Moreau-Fournier, M. 2010 Comparison of nitrate analysis results between two laboratories and effects of sample holding time on nitrate concentration analyses Lower Hutt, N.Z.: GNS Science. GNS Science report 2010/14 26 p.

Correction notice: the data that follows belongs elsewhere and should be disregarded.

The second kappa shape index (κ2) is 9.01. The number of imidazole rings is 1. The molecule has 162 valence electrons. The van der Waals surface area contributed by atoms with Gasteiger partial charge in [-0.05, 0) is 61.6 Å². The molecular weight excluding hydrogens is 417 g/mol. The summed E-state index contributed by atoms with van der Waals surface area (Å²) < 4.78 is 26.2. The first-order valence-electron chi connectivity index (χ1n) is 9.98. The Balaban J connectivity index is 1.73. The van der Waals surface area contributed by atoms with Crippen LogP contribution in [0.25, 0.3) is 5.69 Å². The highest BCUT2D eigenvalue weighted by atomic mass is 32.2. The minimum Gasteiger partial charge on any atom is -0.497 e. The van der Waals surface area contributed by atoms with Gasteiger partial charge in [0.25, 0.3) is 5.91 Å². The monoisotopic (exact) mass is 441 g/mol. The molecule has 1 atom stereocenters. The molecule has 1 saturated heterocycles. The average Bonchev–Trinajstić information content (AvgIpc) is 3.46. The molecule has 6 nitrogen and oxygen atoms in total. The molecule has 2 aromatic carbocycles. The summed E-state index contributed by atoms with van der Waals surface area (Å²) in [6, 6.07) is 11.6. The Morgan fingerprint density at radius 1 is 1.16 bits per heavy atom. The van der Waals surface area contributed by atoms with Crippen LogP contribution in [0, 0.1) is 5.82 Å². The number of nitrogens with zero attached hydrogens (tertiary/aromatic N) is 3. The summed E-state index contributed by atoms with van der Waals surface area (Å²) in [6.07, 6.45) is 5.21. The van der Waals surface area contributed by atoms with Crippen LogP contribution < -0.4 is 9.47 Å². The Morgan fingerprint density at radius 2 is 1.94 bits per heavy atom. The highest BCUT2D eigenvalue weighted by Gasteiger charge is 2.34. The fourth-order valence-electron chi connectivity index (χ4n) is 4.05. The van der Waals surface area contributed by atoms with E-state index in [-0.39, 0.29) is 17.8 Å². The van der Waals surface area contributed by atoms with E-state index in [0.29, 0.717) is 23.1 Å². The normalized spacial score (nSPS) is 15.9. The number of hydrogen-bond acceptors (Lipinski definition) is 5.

Abstract: The National Groundwater Monitoring Programme (NGMP) is a long-term research and monitoring programme operated by GNS Science in collaboration with 15 regional authorities. The primary aims of the NGMP are to 1) provide a national perspective on groundwater quality in New Zealand, including determination of natural “baseline” groundwater quality, 2) to identify spatial and temporal patterns in groundwater quality and associate them with certain causes, such as human influence, and 3) to develop and convey best-practice methods for groundwater sampling, chemical analysis and interpretation. In April 2009, Auckland Regional Council (ARC) made GNS Science aware of significant differences in the nitrate concentrations in NGMP samples from the Auckland Region that were analysed by two separate laboratories. The ARC has traditionally collected duplicate sets of samples from NGMP sites in the Auckland Region, one set being analysed by Hill Laboratories (Hamilton), and the other set being analysed by the Wairakei Analytical Laboratory (WAL) of GNS Science. The April 2009 paired results of the six NGMP sites located in ARC suggest that nitrate concentrations reported by WAL are consistently lower than the nitrate concentrations determined by Hill’s. Nitrate is one of the primary indicators of anthropogenic degradation of groundwater quality (Daughney and Reeves, 2005), as a result, it is of particular importance that nitrate analyses are robust and that the data can be meaningfully interpreted. This report reviews nitrate concentrations on duplicate samples analysed quarterly at selected NGMP sites by both laboratories between Jan-06 and Oct-09. It also summarises the results of an assessment of the effect of sample holding time on nitrate concentrations conducted at WAL, as a varying sample holding time is likely to be different between the two laboratories. (auth)